ThePipingMart Blog flanges Loose Flanges – Uses, Dimension and Types

Loose Flanges – Uses, Dimension and Types

Loose Flanges

In many projects and applications, loose flanges are used to connect pipes, valves, pumps and other equipment together. Loose flanges are just one type of flange, but they play an important role in the fabrication industry. Let’s take a look at the uses of loose flanges, how welding affects them and what types of loose flanges are available.

What is Loose Flanges?

Loose flanges are a piping component used to connect sections of pipes. Unlike traditional flanges, they aren’t welded directly to the pipe. Instead, a separate stub-end is welded to the pipe, and the loose flange is bolted. This design allows for easier assembly and disassembly, facilitating maintenance and repairs. Loose flanges offer flexibility and alignment adjustments due to their rotational movement capability, making them suitable for various piping applications.

Loose Flanges Uses

Loose flanges are most commonly used for connecting two pieces of pipe together. This is a common practice in both residential and commercial plumbing systems. Loose flanges can also be used in pressure vessels, boilers or anywhere else where two pieces of metal need to be joined securely. It is important to note that these types of connections should only be made with the help of a qualified professional since an improper connection could lead to dangerous leaks or other serious issues.

Loose Flanges Welding

When using loose flanges, it is often necessary to weld them together as part of the installation process. The most common way to weld a loose flange is with a TIG (inert tungsten gas) welding process. This welding process uses tungsten electrodes which are heated by an electric current passing through them. As the electrodes heat up, they melt the metal around them and join the two pieces together securely. TIG welding provides strong bonds between metal surfaces that can withstand high pressures and temperatures without any issues.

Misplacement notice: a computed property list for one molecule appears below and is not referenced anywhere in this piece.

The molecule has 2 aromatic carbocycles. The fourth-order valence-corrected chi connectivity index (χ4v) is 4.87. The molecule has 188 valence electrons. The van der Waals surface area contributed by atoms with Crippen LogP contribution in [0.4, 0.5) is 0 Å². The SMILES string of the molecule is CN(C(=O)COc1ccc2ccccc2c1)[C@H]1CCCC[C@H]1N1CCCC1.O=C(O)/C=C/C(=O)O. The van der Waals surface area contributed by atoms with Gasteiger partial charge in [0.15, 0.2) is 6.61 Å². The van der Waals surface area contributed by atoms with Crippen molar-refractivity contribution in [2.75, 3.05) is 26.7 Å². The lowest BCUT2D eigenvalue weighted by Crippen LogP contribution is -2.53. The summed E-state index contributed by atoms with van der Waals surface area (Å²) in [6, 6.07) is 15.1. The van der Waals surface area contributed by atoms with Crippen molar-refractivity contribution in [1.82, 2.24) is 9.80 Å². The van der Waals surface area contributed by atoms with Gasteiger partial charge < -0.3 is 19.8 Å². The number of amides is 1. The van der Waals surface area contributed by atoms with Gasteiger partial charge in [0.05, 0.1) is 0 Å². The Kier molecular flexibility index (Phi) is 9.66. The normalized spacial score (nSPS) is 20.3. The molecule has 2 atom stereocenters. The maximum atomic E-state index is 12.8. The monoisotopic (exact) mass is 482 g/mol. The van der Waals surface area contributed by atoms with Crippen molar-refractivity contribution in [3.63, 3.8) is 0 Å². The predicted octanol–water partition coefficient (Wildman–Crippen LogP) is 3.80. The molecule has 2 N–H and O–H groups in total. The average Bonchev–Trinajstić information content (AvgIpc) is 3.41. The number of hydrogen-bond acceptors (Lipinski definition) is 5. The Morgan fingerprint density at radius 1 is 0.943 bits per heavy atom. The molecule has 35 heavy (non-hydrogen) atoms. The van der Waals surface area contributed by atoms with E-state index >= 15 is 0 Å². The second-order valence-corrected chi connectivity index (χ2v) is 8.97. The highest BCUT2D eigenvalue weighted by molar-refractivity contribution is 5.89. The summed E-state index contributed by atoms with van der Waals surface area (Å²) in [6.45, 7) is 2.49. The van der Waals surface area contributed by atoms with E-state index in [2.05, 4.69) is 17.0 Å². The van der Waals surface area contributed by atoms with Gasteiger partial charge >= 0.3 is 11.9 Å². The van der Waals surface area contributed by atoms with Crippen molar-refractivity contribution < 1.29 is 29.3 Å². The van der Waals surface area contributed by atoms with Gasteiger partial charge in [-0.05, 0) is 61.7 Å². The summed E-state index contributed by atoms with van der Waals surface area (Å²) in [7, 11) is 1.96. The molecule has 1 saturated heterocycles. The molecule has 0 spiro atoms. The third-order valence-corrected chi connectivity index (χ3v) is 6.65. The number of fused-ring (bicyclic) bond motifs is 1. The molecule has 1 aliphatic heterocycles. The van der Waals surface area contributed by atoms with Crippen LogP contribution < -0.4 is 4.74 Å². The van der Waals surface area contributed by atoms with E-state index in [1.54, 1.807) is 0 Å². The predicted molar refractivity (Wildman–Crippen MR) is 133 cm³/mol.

Loose Flanges Types

There are several different types of loose flanges available on the market today. Some examples include slip-on flanges, threaded flanges and lap joint stub ends. Slip-on flanges have raised faces with grooves that allow for easy installation onto pipes or pipe fittings, while threaded flanges have threads cut into them, which allows for easy installation with nuts and bolts. Lap joint stub ends provide additional support when connecting two pipes together as they fit into each other like puzzle pieces providing a secure bond between them without the need for welding or other specialized tools/techniques.

Loose Flanges Dimension

Class 150 300 400 600 900 1500 2500
Diameter – A 30 38 38 38 38 38 43
Diameter – D 90 95 95 95 120 120 135
Thickness – B 11.2 14.3 14.3 14.3 22.3 22.3 30.2
Diameter – G 35.1 35.1 35.1 35.1 35.1 35.1 35.1
Diameter – K 60.3 66.7 66.7 66.7 82.6 82.6 88.9
Height – H 16 22 22 22 32 32 40
Bolt Holes 4 4 4 4 4 4 4
Diameter – L 15.9 15.9 15.9 15.9 22.2 22.2 22.2
Stud Bolts Diameter x Length
Diameter (in) 1/2 1/2 1/2 1/2 3/4 3/4 3/4
Length (mm) 55 65 75 75 110 110 120


In conclusion, we have explored why loose flange connections are so popular in many industries today as well as how welding affects these connections and what types of loose flange connectors there are available on the market today. The uses for these connectors range from residential plumbing systems all the way up to industrial applications such as boilers and pressure vessels, where strength and safety must always come first. If you find yourself needing this type of connector for your project, make sure you talk to a qualified professional who can guide you through safely installing your connections. With proper care and maintenance, your connection will last for years!

Related Post